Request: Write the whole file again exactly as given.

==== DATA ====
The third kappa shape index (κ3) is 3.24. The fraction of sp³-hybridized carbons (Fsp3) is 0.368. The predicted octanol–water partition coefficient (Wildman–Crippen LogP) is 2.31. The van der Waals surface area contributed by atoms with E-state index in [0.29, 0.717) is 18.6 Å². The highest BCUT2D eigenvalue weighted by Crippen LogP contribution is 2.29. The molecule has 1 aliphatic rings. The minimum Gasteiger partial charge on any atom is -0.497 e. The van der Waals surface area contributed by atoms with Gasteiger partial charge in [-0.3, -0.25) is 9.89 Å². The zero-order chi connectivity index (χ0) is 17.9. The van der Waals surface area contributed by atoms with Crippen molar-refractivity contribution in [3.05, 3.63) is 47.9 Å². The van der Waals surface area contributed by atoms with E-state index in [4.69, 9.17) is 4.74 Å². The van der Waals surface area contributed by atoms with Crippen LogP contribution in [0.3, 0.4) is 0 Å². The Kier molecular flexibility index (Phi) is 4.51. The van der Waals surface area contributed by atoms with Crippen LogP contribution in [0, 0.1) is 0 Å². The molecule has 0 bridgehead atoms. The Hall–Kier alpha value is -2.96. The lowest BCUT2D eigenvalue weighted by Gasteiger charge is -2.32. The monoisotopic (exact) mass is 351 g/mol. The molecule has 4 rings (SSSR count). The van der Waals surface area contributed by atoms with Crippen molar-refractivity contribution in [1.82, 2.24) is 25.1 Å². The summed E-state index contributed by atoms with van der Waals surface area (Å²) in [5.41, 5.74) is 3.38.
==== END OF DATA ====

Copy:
The third kappa shape index (κ3) is 3.24. The fraction of sp³-hybridized carbons (Fsp3) is 0.368. The predicted octanol–water partition coefficient (Wildman–Crippen LogP) is 2.31. The van der Waals surface area contributed by atoms with E-state index in [0.29, 0.717) is 18.6 Å². The highest BCUT2D eigenvalue weighted by Crippen LogP contribution is 2.29. The molecule has 1 aliphatic rings. The minimum Gasteiger partial charge on any atom is -0.497 e. The van der Waals surface area contributed by atoms with Gasteiger partial charge in [-0.3, -0.25) is 9.89 Å². The zero-order chi connectivity index (χ0) is 17.9. The van der Waals surface area contributed by atoms with Crippen molar-refractivity contribution in [3.05, 3.63) is 47.9 Å². The van der Waals surface area contributed by atoms with E-state index in [4.69, 9.17) is 4.74 Å². The van der Waals surface area contributed by atoms with Crippen LogP contribution in [0.3, 0.4) is 0 Å². The Kier molecular flexibility index (Phi) is 4.51. The van der Waals surface area contributed by atoms with Crippen LogP contribution in [0, 0.1) is 0 Å². The molecule has 0 bridgehead atoms. The Hall–Kier alpha value is -2.96. The lowest BCUT2D eigenvalue weighted by Gasteiger charge is -2.32. The monoisotopic (exact) mass is 351 g/mol. The molecule has 4 rings (SSSR count). The van der Waals surface area contributed by atoms with Crippen molar-refractivity contribution in [1.82, 2.24) is 25.1 Å². The summed E-state index contributed by atoms with van der Waals surface area (Å²) in [5.41, 5.74) is 3.38.